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Thursday, May 19, 2022

Don't ask for a big pay rise, warns Bank of England boss

Don't ask for a big pay rise, warns Bank of England boss

Workers should not ask for big pay rises, to try and stop prices rising out of control, the Bank of England governor has told the BBC.

Prices are expected to climb faster than pay, putting the biggest squeeze on household finances in decades.

Andrew Bailey said the Bank raised rates to 0.5% from 0.25% to prevent rising prices becoming "ingrained".

Asked if the Bank was also implicitly asking workers not to demand big pay rises, he said: "Broadly, yes".

Inflation is on course to rise above 7% this year, leaving households facing the biggest income squeeze in decades.

Pay increases are not expected to keep pace with rising prices.

Post-tax incomes are forecast to fall 2% this year, after taking into account the rising cost of living.

This represents the biggest fall in living standards since records began in 1990.

Workers are currently enjoying pay rises of just below 5% on average, according to a Bank survey.

However, in sectors with big labour shortages, such as IT, construction and engineering firms have started paying workers "ad-hoc" bonuses in order to keep them.

Mr Bailey said that while it would be "painful" for workers to accept that prices would rise faster than their wages, he added that some "moderation of wage rises" was needed to prevent inflation becoming entrenched.

Mr Bailey said: "In the sense of saying, we do need to see a moderation of wage rises, now that's painful. I don't want to in any sense sugar that, it is painful. But we need to see that in order to get through this problem more quickly."

In the year from 1 March 2020, Mr Bailey was paid £575,538 including pension.

That is more than 18 times higher than the median annual pay for full-time employees of £31,285 for the tax year ending 5 April 2021.

Inflation, as measured by the consumer prices index (CPI), is expected to peak at 7.25% in April, and average close to 6% in 2022.

This would be the fastest price growth since 1991 and is well above the Bank's 2% target.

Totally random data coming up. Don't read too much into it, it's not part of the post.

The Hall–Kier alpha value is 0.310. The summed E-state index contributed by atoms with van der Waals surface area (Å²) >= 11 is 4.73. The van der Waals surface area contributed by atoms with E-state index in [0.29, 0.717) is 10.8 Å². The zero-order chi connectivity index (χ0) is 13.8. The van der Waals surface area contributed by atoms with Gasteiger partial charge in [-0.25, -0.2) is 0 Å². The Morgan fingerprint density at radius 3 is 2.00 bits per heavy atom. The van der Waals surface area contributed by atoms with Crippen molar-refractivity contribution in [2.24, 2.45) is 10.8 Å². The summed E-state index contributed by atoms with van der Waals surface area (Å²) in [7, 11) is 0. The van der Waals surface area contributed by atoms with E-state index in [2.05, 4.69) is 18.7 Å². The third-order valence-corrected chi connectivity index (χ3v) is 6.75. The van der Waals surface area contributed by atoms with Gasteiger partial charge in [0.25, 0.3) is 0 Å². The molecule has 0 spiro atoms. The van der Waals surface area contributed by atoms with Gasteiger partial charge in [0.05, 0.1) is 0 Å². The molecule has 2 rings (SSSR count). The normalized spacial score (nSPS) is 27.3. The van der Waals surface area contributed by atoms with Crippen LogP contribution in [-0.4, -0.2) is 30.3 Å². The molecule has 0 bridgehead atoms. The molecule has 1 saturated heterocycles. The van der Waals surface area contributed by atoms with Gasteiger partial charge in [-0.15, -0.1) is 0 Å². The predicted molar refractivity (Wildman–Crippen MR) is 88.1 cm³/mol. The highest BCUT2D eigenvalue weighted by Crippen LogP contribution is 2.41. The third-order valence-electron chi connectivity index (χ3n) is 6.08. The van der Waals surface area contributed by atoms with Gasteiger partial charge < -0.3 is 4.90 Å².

There are also increasing signs of broader price pressures across the economy.


Prices of household appliances such as fridges climbed almost 10% over the past year.

Goods shortages also meant retailers were offering fewer bargains in the January sales compared with previous years.

The price of services such as getting a haircut or a trip to the vet had also become more expensive as companies passed on higher wage costs to consumers, the Bank warned.

Mr Bailey described the jobs market as "extraordinarily tight", adding that labour shortages were the "first, second and third thing people want to talk about" when he visited businesses across the country.

The Bank's Monetary Policy Committee that sets interest rates suggested that further rate rises would be needed "in the coming months" if the economy continued to bounce back from the slowdown caused by the Omicron variant,.

However, Mr Bailey cautioned that the economic outlook was particularly "uncertain"

This may not necessarily be the start of a "long march upwards" in interest rates, he added.


The worst squeeze on the income of households since 1990 is what the Bank predicts.

Record energy bill rises from April will take inflation to a peak of 7.25% in April, more than treble the Bank's normal target.

Some have called it "Black Thursday" for living standards.

In raising interest rates again and signalling more rate rises in the coming months, and nearly voting for even more on Thursday, the Bank is putting the nation on the couch in an exercise in mass psychology.

Inflation rises can be self-fulfilling. If workers, consumers and businesses expect 7% rises to persist, they will pre-emptively put up prices and ask for wage rises that then bring this about.

What the Bank is trying to do is to confine what is happening right now to being a one-off shock.

To stop the inflation becoming "ingrained" as Bank governor Andrew Bailey put it today.

There is a presentational issue here.

In ordinary circumstances interest rates are raised to temper booming or bubbly growth - to take the punch bowl away from the party. But there is no punch bowl. There is no party.

In fact the Bank lowered its forecasts for growth of the economy to 3.75% from 5%, even though Omicron was not as damaging as feared.

The Bank's answer is that this series of rate rises will be enough to stop a spiral of inflation, but will not go so high as to kill off the recovery. It is a delicate balancing act indeed.


Don't ask for a big pay rise, warns Bank of England boss


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